# High voltage PWM based power supply

#### rajpat1

Joined Jun 22, 2006
1
I am looking at designing PWM based High voltage SMPS around maximum 40 KV .

dose sombody have any idea ,where to start.

if I have a step up transformer how do i estimate the inductance required so that when the secondry is shorted it dose not damage my primary.??

#### Papabravo

Joined Feb 24, 2006
18,820
Originally posted by rajpat1@Jun 22 2006, 02:52 AM
I am looking at designing PWM based High voltage SMPS around maximum 40 KV .

dose sombody have any idea ,where to start.

if I have a step up transformer how do i estimate the inductance required so that when the secondry is shorted it dose not damage my primary.??
[post=17844]Quoted post[/post]​
I'm not being flip, but are you sure that such a thing is even possible? I don't know what kind of components you would use in such a circuit since I've never seen a component with a rating that high. A vacuum tube might exist with 40kV on the plate but no semiconductor I've ever seen would sustain that much voltage.

The folks who make paint spray booths for car bodys have a thing called a high tension cascade where they start with about 10kV and go through a series of what I believe are capacitative voltage doublers or triplers. They use this to charge up the paint particles just before they launch them in the general direction of a grounded car body.

Edit: The doublers are diode capacitor doublers.

#### beenthere

Joined Apr 20, 2004
15,819
Hi,

Practically speaking, the inductance of the secondary is going to be determined by your circuit requierment. That wll be the switching frequency and the current draw.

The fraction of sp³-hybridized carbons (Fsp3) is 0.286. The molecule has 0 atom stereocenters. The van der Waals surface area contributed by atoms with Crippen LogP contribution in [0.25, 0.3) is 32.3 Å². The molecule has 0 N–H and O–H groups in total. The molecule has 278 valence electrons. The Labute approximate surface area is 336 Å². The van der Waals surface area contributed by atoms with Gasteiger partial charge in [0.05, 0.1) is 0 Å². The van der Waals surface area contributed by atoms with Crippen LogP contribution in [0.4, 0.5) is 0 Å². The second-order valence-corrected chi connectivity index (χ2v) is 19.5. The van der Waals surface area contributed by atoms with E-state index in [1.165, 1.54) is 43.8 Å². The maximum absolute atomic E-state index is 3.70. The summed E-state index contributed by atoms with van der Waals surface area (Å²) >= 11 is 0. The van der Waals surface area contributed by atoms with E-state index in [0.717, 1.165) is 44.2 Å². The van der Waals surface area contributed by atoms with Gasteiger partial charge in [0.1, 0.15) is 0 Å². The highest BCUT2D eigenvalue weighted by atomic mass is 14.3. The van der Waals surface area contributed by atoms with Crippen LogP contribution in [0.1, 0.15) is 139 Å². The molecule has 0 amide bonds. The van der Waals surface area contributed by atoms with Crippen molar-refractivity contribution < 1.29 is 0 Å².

You do short circuit protection by means of a crontrol circuit on the secondary side that senses current and will cause the primary commutation circuit to shut down.

Even assuming you can find a frequency to drive this monster - thinking of the step-up ratio - it's gonna be interesting. That 40 KV is really going to want to reach out and touch somebody. Hope can run the thing in oil.

What kind of current are you intending to produce? I've been around an old X-ray that ran 60 KV at 60 mills. All voltages that high tend to produce X-rays as well as arcs. I'd rather try tiger roping.

#### thingmaker3

Joined May 16, 2005
5,083
Please be extremely careful. Insulators just don't behave the same way at those voltages. Be very aware of corona as well.

If you've already worked with these voltages, then you know this already and may assume that I am repeating it for the benifit of onlookers. If not, then please learn about the hazards. Always take appropriate safety precautions!

High-Voltage Switch Using Series-Connected IGBTs With Simple Auxiliary Circuit

#### mrmeval

Joined Jun 30, 2006
833
+1
I've watched corona 'crawl' across a transformer and have been bit a few times.

#### bob/bergelectric

Joined Jul 7, 2006
7
I'd make sure to wear my hot gloves:

#### Xray

Joined Nov 21, 2004
58
I am looking at designing PWM based High voltage SMPS around maximum 40 KV .

dose sombody have any idea ,where to start.

if I have a step up transformer how do i estimate the inductance required so that when the secondry is shorted it dose not damage my primary.??
Most modern Dental X-ray machines already do exactly what you are trying to design. A switch-mode type of power supply (may or may not be PWM, depending on the make and model) resides in the control box that mounts on the wall, and provides the relatively low voltage square wave that drives a step-up transformer inside the tubehead. Also inside the tubehead you would find a voltage multiplier circuit, typically a series of 6 to 8 hv diodes and hv capacitors. The end result is a power supply that provides between 60KV to 70KV at 7mA for the X-ray tube. Most designs utilize voltage and current feedback for regulation and circuit protection.

You should be able to get hold of Service manuals, which include electrical schematic diagrams, from various Dental X-ray manufacturers such as Sirona, Gendex, Belmont, and others.